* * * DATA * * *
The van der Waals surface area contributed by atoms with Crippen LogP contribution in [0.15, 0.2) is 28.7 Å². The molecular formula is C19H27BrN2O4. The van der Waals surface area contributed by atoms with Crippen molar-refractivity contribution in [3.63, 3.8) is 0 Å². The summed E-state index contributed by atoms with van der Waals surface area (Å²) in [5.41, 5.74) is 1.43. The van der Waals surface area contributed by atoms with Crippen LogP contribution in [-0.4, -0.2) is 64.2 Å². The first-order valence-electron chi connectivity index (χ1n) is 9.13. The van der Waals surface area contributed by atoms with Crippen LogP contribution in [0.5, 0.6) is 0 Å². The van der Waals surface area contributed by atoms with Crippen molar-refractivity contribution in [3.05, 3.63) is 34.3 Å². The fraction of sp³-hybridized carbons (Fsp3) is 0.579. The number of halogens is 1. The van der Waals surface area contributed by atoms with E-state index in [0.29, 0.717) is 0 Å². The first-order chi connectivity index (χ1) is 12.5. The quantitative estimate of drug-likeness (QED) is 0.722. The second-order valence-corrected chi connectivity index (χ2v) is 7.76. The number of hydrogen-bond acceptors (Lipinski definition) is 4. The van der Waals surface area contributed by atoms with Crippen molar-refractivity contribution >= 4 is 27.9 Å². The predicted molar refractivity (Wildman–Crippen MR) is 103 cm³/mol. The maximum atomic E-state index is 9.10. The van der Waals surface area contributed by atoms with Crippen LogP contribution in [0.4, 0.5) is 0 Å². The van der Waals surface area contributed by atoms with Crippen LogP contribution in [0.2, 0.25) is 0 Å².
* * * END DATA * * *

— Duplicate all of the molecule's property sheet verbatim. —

The van der Waals surface area contributed by atoms with Crippen LogP contribution in [0.15, 0.2) is 28.7 Å². The molecular formula is C19H27BrN2O4. The van der Waals surface area contributed by atoms with Crippen molar-refractivity contribution in [3.63, 3.8) is 0 Å². The summed E-state index contributed by atoms with van der Waals surface area (Å²) in [5.41, 5.74) is 1.43. The van der Waals surface area contributed by atoms with Crippen LogP contribution in [-0.4, -0.2) is 64.2 Å². The first-order valence-electron chi connectivity index (χ1n) is 9.13. The van der Waals surface area contributed by atoms with Crippen LogP contribution in [0.5, 0.6) is 0 Å². The van der Waals surface area contributed by atoms with Crippen molar-refractivity contribution in [3.05, 3.63) is 34.3 Å². The fraction of sp³-hybridized carbons (Fsp3) is 0.579. The number of halogens is 1. The van der Waals surface area contributed by atoms with E-state index in [0.29, 0.717) is 0 Å². The first-order chi connectivity index (χ1) is 12.5. The quantitative estimate of drug-likeness (QED) is 0.722. The second-order valence-corrected chi connectivity index (χ2v) is 7.76. The number of hydrogen-bond acceptors (Lipinski definition) is 4. The van der Waals surface area contributed by atoms with Crippen molar-refractivity contribution >= 4 is 27.9 Å². The predicted molar refractivity (Wildman–Crippen MR) is 103 cm³/mol. The maximum atomic E-state index is 9.10. The van der Waals surface area contributed by atoms with Crippen LogP contribution in [0.4, 0.5) is 0 Å². The van der Waals surface area contributed by atoms with Crippen LogP contribution in [0.2, 0.25) is 0 Å².